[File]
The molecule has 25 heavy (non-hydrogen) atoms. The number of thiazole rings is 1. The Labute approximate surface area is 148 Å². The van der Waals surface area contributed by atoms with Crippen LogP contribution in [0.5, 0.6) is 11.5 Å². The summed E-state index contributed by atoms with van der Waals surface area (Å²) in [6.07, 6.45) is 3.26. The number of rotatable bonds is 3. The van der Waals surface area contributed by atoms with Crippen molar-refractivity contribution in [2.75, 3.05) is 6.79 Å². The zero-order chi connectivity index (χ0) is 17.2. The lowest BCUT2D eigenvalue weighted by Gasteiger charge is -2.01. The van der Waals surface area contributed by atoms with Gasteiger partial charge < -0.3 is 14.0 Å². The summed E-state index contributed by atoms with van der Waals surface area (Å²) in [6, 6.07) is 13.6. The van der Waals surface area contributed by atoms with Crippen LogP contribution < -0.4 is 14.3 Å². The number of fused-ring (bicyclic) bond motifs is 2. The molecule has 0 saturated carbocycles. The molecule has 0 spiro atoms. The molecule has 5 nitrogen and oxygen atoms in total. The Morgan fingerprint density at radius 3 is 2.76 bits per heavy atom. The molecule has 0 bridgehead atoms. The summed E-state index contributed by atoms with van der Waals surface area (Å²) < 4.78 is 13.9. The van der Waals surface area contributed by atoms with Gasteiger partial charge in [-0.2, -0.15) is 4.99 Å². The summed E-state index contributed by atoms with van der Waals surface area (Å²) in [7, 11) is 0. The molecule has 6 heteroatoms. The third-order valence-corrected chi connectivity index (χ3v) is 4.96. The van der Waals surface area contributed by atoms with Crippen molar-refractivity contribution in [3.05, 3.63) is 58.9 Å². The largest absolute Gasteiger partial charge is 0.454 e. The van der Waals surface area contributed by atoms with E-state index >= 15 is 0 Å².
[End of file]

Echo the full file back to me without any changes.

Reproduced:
The molecule has 25 heavy (non-hydrogen) atoms. The number of thiazole rings is 1. The Labute approximate surface area is 148 Å². The van der Waals surface area contributed by atoms with Crippen LogP contribution in [0.5, 0.6) is 11.5 Å². The summed E-state index contributed by atoms with van der Waals surface area (Å²) in [6.07, 6.45) is 3.26. The number of rotatable bonds is 3. The van der Waals surface area contributed by atoms with Crippen molar-refractivity contribution in [2.75, 3.05) is 6.79 Å². The zero-order chi connectivity index (χ0) is 17.2. The lowest BCUT2D eigenvalue weighted by Gasteiger charge is -2.01. The van der Waals surface area contributed by atoms with Gasteiger partial charge < -0.3 is 14.0 Å². The summed E-state index contributed by atoms with van der Waals surface area (Å²) in [6, 6.07) is 13.6. The van der Waals surface area contributed by atoms with Crippen LogP contribution < -0.4 is 14.3 Å². The number of fused-ring (bicyclic) bond motifs is 2. The molecule has 0 saturated carbocycles. The molecule has 0 spiro atoms. The molecule has 5 nitrogen and oxygen atoms in total. The Morgan fingerprint density at radius 3 is 2.76 bits per heavy atom. The molecule has 0 bridgehead atoms. The summed E-state index contributed by atoms with van der Waals surface area (Å²) < 4.78 is 13.9. The van der Waals surface area contributed by atoms with Gasteiger partial charge in [-0.2, -0.15) is 4.99 Å². The summed E-state index contributed by atoms with van der Waals surface area (Å²) in [7, 11) is 0. The molecule has 6 heteroatoms. The third-order valence-corrected chi connectivity index (χ3v) is 4.96. The van der Waals surface area contributed by atoms with Crippen molar-refractivity contribution in [3.05, 3.63) is 58.9 Å². The largest absolute Gasteiger partial charge is 0.454 e. The van der Waals surface area contributed by atoms with E-state index >= 15 is 0 Å².